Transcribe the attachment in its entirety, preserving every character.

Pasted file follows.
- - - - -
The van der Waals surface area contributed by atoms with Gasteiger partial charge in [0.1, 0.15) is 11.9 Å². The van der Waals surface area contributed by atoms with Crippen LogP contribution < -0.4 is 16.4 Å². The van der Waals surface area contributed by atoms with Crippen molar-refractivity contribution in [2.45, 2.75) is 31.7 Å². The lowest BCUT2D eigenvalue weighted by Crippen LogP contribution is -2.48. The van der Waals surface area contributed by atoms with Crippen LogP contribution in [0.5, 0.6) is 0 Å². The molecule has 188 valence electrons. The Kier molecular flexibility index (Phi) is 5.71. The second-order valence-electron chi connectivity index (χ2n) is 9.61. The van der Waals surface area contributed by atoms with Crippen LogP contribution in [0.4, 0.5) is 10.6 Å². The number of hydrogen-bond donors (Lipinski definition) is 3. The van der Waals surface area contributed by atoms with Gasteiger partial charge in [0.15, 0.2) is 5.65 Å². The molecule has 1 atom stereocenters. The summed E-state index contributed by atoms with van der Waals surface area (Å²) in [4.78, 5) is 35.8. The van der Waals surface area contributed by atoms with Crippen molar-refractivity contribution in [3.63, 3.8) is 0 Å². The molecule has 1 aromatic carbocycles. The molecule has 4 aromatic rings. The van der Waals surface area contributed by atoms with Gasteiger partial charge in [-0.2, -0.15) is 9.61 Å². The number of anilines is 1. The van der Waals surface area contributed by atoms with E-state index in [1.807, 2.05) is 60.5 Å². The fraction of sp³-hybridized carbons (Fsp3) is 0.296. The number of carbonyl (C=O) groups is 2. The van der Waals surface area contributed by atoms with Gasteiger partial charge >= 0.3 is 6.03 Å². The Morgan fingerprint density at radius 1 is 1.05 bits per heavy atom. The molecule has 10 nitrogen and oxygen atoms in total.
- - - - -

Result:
The van der Waals surface area contributed by atoms with Gasteiger partial charge in [0.1, 0.15) is 11.9 Å². The van der Waals surface area contributed by atoms with Crippen LogP contribution < -0.4 is 16.4 Å². The van der Waals surface area contributed by atoms with Crippen molar-refractivity contribution in [2.45, 2.75) is 31.7 Å². The lowest BCUT2D eigenvalue weighted by Crippen LogP contribution is -2.48. The van der Waals surface area contributed by atoms with Crippen LogP contribution in [0.5, 0.6) is 0 Å². The molecule has 188 valence electrons. The Kier molecular flexibility index (Phi) is 5.71. The second-order valence-electron chi connectivity index (χ2n) is 9.61. The van der Waals surface area contributed by atoms with Crippen LogP contribution in [0.4, 0.5) is 10.6 Å². The number of hydrogen-bond donors (Lipinski definition) is 3. The van der Waals surface area contributed by atoms with Gasteiger partial charge in [0.15, 0.2) is 5.65 Å². The molecule has 1 atom stereocenters. The summed E-state index contributed by atoms with van der Waals surface area (Å²) in [4.78, 5) is 35.8. The van der Waals surface area contributed by atoms with Crippen molar-refractivity contribution in [3.63, 3.8) is 0 Å². The molecule has 1 aromatic carbocycles. The molecule has 4 aromatic rings. The van der Waals surface area contributed by atoms with Gasteiger partial charge in [-0.2, -0.15) is 9.61 Å². The number of anilines is 1. The van der Waals surface area contributed by atoms with E-state index in [1.807, 2.05) is 60.5 Å². The fraction of sp³-hybridized carbons (Fsp3) is 0.296. The number of carbonyl (C=O) groups is 2. The van der Waals surface area contributed by atoms with Gasteiger partial charge >= 0.3 is 6.03 Å². The Morgan fingerprint density at radius 1 is 1.05 bits per heavy atom. The molecule has 10 nitrogen and oxygen atoms in total.